27 Matching Annotations
  1. Sep 2021
    1. “Andrew Harvey is Founder and Director of The Institute for Sacred Activism, an international organization focused on inviting concerned people to take up the challenge of our contemporary global crises by becoming inspired, effective, and practical agents of institutional and systemic change, in order to create peace and sustainability.”

    1. The effects of spiritual practices are now being investigated scientifically as never before, and many studies have shown that religious and spiritual practices generally make people happier and healthier.
  2. Jul 2021
  3. May 2021
  4. Apr 2021
    1. it could well be said that spiritual evolution consists of reducing the difference between your basic vibration and the vibration of the one infinite Creator, whose nature and vibration is unconditional and absolute love. This journey is taken by each seeker through all of the densities of your octave as he walks, in his own peculiar way
  5. Mar 2021
    1. Targeting a Single Nation One of the ways this is illustrated is when a non-Jewish woman approached Jesus, begging Him to heal her demon possessed daughter (Matthew 15:21-28). In response, listen to what He said: “I was sent only to the lost sheep of Israel.” (Matthew 15:24) Does this mean Jesus did not care for this woman’s need? That He didn’t care about her soul? Absolutely not. Jesus loved the world and came to lay down His life for the sins of the world (John 3:16), but His strategy was to focus the majority of His 3 year ministry energies and resources on reaching the Jewish people, so they would reach the world. That was His plan, starting way back in the Old Testament with Abraham (Genesis 12-17). Oh, and by the way, Jesus did heal the Canaanite woman’s daughter. Targeting a specific people group does not necessarily mean you don’t care about others, or will never serve or sell to those outside your tribe.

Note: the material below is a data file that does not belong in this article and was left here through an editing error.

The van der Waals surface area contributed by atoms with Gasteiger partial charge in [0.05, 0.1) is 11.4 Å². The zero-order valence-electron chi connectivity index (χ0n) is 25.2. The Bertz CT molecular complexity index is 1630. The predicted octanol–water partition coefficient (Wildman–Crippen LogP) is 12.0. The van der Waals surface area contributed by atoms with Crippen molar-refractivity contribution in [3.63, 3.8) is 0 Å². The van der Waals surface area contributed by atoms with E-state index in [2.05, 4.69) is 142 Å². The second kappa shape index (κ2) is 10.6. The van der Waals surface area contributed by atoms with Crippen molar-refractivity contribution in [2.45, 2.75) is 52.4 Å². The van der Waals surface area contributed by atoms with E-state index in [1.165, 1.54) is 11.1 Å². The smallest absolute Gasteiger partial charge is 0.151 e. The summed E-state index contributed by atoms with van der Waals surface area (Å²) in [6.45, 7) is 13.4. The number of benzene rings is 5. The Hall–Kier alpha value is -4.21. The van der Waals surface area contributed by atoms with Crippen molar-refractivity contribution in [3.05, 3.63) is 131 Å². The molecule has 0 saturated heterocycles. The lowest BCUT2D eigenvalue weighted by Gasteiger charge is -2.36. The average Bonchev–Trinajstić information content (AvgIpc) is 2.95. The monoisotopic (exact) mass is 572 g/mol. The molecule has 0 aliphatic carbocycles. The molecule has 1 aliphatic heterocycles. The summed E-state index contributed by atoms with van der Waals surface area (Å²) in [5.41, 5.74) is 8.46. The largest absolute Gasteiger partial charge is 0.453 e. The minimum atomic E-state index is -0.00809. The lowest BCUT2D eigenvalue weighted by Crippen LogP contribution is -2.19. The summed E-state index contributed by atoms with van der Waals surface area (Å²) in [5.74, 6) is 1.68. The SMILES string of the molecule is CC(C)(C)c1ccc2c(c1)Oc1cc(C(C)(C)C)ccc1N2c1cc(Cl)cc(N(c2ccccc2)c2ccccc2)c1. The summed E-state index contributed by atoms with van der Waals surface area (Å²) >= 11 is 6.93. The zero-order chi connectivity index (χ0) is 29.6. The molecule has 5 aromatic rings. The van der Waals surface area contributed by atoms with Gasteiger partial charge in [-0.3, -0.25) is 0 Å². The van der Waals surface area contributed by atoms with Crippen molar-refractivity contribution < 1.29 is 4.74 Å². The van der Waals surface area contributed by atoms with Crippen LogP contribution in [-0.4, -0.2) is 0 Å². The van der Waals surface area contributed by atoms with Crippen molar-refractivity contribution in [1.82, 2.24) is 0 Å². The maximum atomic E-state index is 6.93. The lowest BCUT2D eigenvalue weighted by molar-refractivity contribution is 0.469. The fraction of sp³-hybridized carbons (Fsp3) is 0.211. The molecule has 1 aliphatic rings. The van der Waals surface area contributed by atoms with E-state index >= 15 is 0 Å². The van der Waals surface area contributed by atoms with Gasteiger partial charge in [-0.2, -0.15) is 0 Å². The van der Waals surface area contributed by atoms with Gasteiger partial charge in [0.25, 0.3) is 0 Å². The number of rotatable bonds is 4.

6. Aug 2020
  7. Jun 2018
    1. flashes of meaning persist

      Flashes of meaning persist despite an attempt to eliminate meaning. Perhaps this suggests that meaning is impossible to eradicate?

    2. making a new book with the same words

      Connection to Underworld, "hope of finding patterns where there seems to be nothing but noise".

    1. many of the authors cited are real and the articles and books noted have actually been published

      Interweaving real and made up authors could be another form of haunting. Mark Taylor describes "the real" and "god" as synonymous in Rewiring the Real. Sparsely including the real may be a way to draw attention to it.

    2. nothingness haunts the text

      In Re-writing Freud by Simon Morris, words are randomly selected from Interpretation of Dreams, although "flashes of meaning persist, haunting the text."

    1. the boy patiently works away at twisting his joints and loosening the body’s grip on itself

      Foster Wallace contrasts the boy's work here with working at the IRS. While both are impossible to complete, the boy's repetitive actions are working towards a spiritual goal: loosening the body's grip on itself.

    2. a desk, a chair, a pencil, some memos, some forms, an unending stream of tax returns in need of examination, and a clock.

      Collecting objects, here in an act of boredom, removes them from their function.